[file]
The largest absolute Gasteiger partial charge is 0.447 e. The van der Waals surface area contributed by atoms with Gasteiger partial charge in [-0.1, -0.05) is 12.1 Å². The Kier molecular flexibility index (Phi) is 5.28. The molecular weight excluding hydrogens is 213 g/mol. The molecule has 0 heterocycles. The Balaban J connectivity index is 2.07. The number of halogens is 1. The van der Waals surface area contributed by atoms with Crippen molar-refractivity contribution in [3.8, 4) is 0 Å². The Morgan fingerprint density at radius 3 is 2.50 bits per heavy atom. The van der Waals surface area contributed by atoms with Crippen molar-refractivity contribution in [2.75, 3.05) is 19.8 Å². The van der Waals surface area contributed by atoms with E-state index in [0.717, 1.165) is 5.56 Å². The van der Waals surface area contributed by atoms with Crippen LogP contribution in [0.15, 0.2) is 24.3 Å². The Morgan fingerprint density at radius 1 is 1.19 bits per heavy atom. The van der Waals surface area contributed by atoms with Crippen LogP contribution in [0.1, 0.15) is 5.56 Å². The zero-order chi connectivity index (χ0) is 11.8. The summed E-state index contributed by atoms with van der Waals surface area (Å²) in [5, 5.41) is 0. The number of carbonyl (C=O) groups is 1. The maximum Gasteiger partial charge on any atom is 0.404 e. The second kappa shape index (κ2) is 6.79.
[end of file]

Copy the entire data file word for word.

The largest absolute Gasteiger partial charge is 0.447 e. The van der Waals surface area contributed by atoms with Gasteiger partial charge in [-0.1, -0.05) is 12.1 Å². The Kier molecular flexibility index (Phi) is 5.28. The molecular weight excluding hydrogens is 213 g/mol. The molecule has 0 heterocycles. The Balaban J connectivity index is 2.07. The number of halogens is 1. The van der Waals surface area contributed by atoms with Crippen molar-refractivity contribution in [3.8, 4) is 0 Å². The Morgan fingerprint density at radius 3 is 2.50 bits per heavy atom. The van der Waals surface area contributed by atoms with Crippen molar-refractivity contribution in [2.75, 3.05) is 19.8 Å². The van der Waals surface area contributed by atoms with E-state index in [0.717, 1.165) is 5.56 Å². The van der Waals surface area contributed by atoms with Crippen LogP contribution in [0.15, 0.2) is 24.3 Å². The Morgan fingerprint density at radius 1 is 1.19 bits per heavy atom. The van der Waals surface area contributed by atoms with Crippen LogP contribution in [0.1, 0.15) is 5.56 Å². The zero-order chi connectivity index (χ0) is 11.8. The summed E-state index contributed by atoms with van der Waals surface area (Å²) in [5, 5.41) is 0. The number of carbonyl (C=O) groups is 1. The maximum Gasteiger partial charge on any atom is 0.404 e. The second kappa shape index (κ2) is 6.79.